Collection, it resides in the Special Collections at the Metropolitan Toronto Reference Library) Although Scott loved his work, for many of the same reasons that we do today, the conditions under which stagehands laboured, were extremely difficult. The wages were poor and the hours long and strenuous. Of necessity, most of the men also held down ‘day jobs’. For some of the men, alcohol became an everyday way of dealing with the harsh reality of their working life. Safety hazards were numerous and no form of sickness or injury insurance was in place. Volatile chemicals such as ammonia, sulphuric acid and bichromide of potash were used to create theatrical lighting effects. Before the advent of centralised delivery of gas, the fuel was actually created and stored on the premises in large tanks which Thomas Scott called the theatre’s “dark secret”. Ventilation was poor. Fires were common and often fatal because the buildings were constructed from wood with scant provision made for fireproofing or fire escapes.
In 1879, following a performance of “MACBETH”, the Grand Opera House burned to the ground. Scott himself narrowly escaped death by sliding down a peaked roof and dropping to the ground. However, the Stage Carpenter and his family who resided in an apartment over the theatre, died in the blaze.
A few years later, the Royal Opera House also burned to the ground.
Both theatres were soon rebuilt, but tragic incidents such as these made Toronto stagehands determined to organize as workers in many other industries were doing at this time. Through contact with stagehands travelling with touring shows, they were no doubt aware of the attempts to unionize theatre workers in New York City.
Although the Theatrical Machinists Association was formed in 1887, it functioned as a ‘Benevolent Protective Society’ rather than a union. The Association continued its “Good and Welfare Activities” for many years but representing the membership in the struggle for better wages and conditions were not part of its mandate.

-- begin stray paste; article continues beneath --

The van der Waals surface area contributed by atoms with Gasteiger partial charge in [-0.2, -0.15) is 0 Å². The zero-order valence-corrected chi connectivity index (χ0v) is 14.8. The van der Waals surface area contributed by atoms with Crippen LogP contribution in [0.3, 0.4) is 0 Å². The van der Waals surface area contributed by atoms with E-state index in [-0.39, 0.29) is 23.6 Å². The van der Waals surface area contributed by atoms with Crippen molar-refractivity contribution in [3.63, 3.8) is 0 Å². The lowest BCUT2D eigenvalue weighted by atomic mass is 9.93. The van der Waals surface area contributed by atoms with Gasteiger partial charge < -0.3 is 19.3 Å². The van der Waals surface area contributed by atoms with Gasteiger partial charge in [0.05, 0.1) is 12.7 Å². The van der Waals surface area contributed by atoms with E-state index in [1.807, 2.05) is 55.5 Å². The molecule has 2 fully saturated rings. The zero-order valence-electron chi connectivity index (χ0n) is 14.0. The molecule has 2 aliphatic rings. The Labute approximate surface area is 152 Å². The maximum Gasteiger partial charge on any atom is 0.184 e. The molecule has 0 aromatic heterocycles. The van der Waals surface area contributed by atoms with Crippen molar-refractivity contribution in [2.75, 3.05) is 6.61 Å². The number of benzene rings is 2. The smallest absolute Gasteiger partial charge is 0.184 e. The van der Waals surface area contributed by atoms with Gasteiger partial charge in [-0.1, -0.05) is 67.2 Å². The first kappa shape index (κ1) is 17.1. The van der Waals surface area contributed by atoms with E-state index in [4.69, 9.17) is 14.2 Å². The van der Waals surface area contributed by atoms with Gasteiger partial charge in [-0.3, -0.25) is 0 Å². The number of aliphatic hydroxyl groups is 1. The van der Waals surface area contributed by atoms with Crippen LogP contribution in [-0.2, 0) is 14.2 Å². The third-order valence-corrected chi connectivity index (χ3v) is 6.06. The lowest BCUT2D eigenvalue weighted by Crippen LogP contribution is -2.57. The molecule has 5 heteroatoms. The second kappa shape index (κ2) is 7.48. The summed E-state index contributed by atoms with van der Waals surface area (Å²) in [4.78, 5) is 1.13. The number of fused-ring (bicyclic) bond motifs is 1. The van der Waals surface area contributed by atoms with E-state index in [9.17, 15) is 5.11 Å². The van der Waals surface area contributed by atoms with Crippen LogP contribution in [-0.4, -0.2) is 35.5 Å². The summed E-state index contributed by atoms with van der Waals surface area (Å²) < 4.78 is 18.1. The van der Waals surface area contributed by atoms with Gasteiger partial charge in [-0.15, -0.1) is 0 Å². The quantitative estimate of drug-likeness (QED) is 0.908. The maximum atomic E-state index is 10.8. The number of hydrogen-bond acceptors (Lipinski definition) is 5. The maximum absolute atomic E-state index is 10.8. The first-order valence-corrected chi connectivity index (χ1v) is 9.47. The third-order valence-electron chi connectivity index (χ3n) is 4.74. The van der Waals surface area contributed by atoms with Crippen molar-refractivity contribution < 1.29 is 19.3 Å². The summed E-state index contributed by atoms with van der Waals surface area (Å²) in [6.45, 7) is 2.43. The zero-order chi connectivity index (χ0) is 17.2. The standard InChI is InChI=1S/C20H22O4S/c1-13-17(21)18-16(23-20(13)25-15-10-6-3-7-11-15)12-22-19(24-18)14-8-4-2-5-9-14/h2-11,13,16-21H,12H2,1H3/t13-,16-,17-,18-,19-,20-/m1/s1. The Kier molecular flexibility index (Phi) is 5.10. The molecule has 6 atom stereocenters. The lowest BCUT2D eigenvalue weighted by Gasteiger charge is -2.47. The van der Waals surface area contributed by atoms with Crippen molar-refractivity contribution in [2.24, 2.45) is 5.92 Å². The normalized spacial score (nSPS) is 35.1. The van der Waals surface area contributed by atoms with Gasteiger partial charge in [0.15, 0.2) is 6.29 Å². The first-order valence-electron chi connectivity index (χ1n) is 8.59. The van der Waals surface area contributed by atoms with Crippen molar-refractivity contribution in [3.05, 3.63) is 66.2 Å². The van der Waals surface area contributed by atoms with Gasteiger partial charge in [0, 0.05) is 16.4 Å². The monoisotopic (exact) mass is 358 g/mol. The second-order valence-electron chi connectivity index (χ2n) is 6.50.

Thus in 1894, the Toronto Stage Employees Union was formed as a purely local body affiliated with the Trades and Labour Council of Toronto. Thomas King was elected to be the first president. By 1896, the Toronto Stage Employees Union looking to strengthen itself had applied to join the National Alliance Of Theatrical Stage Employees based in New York City but the attempt was unsuccessful.
Brother James McGolpin became President of the T.S.E.U. in 1897 and he undertook the task of obtaining the very first collective agreement in Local 58’s history. After the Executive Board held a ‘war council’ it was decided that they would target the Royal Opera House owned by Impresario Ambrose Small. Following a brief strike at The Royal Opera House, a contract was struck in 1898 between Local 58 and Small, who controlled a chain of theatres across the province. (Small was to build a theatrical empire before disappearing under mysterious circumstances in 1921.)
Under the terms of this contract, an electrician earned $11 a week, a prop man earned $12, and an assistant stage carpenter made $10. Flymen made 75 cents a show as did Calcium Light Operators, who were the spotlight operators of the day. There was no overtime paid for takeouts and regular stage labour paid 25 cents an hour. Union Dues amounted to 35 cents a month.
In 1898, the TSEU again applied to NATSE and this time, the union was successful and Local 58 was officially issued its charter. In 1902, because of the number of Canadian locals joining the Alliance, the adjective “National” was changed to “International”.
As the 20th Century Began, the business of the Local expanded with the growing number of theatres. Massey Hall was built in 1894, followed by The Princess in 1896. Shea’s Theatre (later known as The Strand) started operation in 1903. In 1907, the Royal Alexandra Theatre, opened its doors, operating as a legitimate theatre and opera house. Stagehand Rueben “Blood” Elliot recalled the set of the first show, “The Top Of The World”, as being a big globe with animals climbing to the top.
By 1913, the membership of Local 58 numbered 89 ‘Red Card’ men and the union had established contracts with most of the theatres in Toronto. The issuing of ‘road cards’ to stagehands travelling with attractions became standardized. Co-operation with the International in New York was excellent.
The bad news was that according to a Civic Committee report of 1913, the majority of the large theatres in Toronto were firetraps, uncomfortable and inadequately ventilated. That situation was about to change. The age of the palatial vaudeville house had begun. These sumptuously appointed, luxurious new theatres offered an affordable way for a large working class audience to escape from the drudgery of their lives and the cramped living conditions of a crowded city. (cont’d)